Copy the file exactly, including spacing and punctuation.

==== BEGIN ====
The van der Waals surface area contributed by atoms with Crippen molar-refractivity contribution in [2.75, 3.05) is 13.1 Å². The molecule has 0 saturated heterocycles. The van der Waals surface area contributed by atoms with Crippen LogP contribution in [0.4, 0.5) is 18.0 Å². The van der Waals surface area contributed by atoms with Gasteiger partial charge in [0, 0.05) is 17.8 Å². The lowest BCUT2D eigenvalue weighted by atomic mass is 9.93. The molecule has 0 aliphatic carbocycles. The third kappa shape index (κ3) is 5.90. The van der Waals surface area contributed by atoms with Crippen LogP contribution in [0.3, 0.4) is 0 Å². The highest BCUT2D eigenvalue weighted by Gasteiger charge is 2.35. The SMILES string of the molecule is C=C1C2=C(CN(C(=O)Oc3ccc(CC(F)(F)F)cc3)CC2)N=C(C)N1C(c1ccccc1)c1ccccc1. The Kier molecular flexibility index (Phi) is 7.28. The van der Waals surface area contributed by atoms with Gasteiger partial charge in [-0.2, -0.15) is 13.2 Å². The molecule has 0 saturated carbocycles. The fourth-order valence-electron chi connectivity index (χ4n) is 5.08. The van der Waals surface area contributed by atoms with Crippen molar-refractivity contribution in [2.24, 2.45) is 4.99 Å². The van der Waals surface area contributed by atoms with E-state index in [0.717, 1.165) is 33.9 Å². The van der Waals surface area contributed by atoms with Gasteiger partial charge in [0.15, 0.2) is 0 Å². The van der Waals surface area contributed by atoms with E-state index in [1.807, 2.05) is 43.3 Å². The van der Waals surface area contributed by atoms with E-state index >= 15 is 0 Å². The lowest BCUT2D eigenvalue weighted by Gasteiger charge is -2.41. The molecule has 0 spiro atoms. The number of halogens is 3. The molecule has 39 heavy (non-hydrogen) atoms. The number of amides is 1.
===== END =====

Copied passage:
The van der Waals surface area contributed by atoms with Crippen molar-refractivity contribution in [2.75, 3.05) is 13.1 Å². The molecule has 0 saturated heterocycles. The van der Waals surface area contributed by atoms with Crippen LogP contribution in [0.4, 0.5) is 18.0 Å². The van der Waals surface area contributed by atoms with Gasteiger partial charge in [0, 0.05) is 17.8 Å². The lowest BCUT2D eigenvalue weighted by atomic mass is 9.93. The molecule has 0 aliphatic carbocycles. The third kappa shape index (κ3) is 5.90. The van der Waals surface area contributed by atoms with Crippen LogP contribution in [0.3, 0.4) is 0 Å². The highest BCUT2D eigenvalue weighted by Gasteiger charge is 2.35. The SMILES string of the molecule is C=C1C2=C(CN(C(=O)Oc3ccc(CC(F)(F)F)cc3)CC2)N=C(C)N1C(c1ccccc1)c1ccccc1. The Kier molecular flexibility index (Phi) is 7.28. The van der Waals surface area contributed by atoms with Gasteiger partial charge in [-0.2, -0.15) is 13.2 Å². The molecule has 0 saturated carbocycles. The fourth-order valence-electron chi connectivity index (χ4n) is 5.08. The van der Waals surface area contributed by atoms with Crippen molar-refractivity contribution in [2.24, 2.45) is 4.99 Å². The van der Waals surface area contributed by atoms with E-state index in [0.717, 1.165) is 33.9 Å². The van der Waals surface area contributed by atoms with Gasteiger partial charge in [0.15, 0.2) is 0 Å². The van der Waals surface area contributed by atoms with E-state index in [1.807, 2.05) is 43.3 Å². The van der Waals surface area contributed by atoms with E-state index >= 15 is 0 Å². The lowest BCUT2D eigenvalue weighted by Gasteiger charge is -2.41. The molecule has 0 spiro atoms. The number of halogens is 3. The molecule has 39 heavy (non-hydrogen) atoms. The number of amides is 1.